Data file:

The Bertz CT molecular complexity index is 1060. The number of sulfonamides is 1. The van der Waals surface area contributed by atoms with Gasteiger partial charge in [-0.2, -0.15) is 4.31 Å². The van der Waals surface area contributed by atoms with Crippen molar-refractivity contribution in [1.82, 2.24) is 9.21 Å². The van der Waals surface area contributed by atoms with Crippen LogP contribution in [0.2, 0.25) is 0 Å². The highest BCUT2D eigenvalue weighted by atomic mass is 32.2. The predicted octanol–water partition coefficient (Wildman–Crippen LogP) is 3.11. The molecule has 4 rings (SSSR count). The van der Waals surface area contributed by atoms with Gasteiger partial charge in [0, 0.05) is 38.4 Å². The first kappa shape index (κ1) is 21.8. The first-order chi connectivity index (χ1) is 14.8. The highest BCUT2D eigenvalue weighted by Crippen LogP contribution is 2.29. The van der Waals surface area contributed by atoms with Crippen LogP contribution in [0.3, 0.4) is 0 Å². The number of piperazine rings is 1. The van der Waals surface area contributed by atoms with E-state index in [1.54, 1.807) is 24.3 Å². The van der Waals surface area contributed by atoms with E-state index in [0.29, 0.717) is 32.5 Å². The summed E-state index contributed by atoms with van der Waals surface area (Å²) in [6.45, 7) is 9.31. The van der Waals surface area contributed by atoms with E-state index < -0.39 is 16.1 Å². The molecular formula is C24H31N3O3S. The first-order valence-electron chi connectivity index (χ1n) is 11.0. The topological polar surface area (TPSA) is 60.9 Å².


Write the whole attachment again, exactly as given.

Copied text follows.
The Bertz CT molecular complexity index is 1060. The number of sulfonamides is 1. The van der Waals surface area contributed by atoms with Gasteiger partial charge in [-0.2, -0.15) is 4.31 Å². The van der Waals surface area contributed by atoms with Crippen molar-refractivity contribution in [1.82, 2.24) is 9.21 Å². The van der Waals surface area contributed by atoms with Crippen LogP contribution in [0.2, 0.25) is 0 Å². The highest BCUT2D eigenvalue weighted by atomic mass is 32.2. The predicted octanol–water partition coefficient (Wildman–Crippen LogP) is 3.11. The molecule has 4 rings (SSSR count). The van der Waals surface area contributed by atoms with Gasteiger partial charge in [0, 0.05) is 38.4 Å². The first kappa shape index (κ1) is 21.8. The first-order chi connectivity index (χ1) is 14.8. The highest BCUT2D eigenvalue weighted by Crippen LogP contribution is 2.29. The van der Waals surface area contributed by atoms with Crippen LogP contribution in [0.3, 0.4) is 0 Å². The number of piperazine rings is 1. The van der Waals surface area contributed by atoms with E-state index in [1.54, 1.807) is 24.3 Å². The van der Waals surface area contributed by atoms with E-state index in [0.29, 0.717) is 32.5 Å². The summed E-state index contributed by atoms with van der Waals surface area (Å²) in [6.45, 7) is 9.31. The van der Waals surface area contributed by atoms with E-state index < -0.39 is 16.1 Å². The molecular formula is C24H31N3O3S. The first-order valence-electron chi connectivity index (χ1n) is 11.0. The topological polar surface area (TPSA) is 60.9 Å².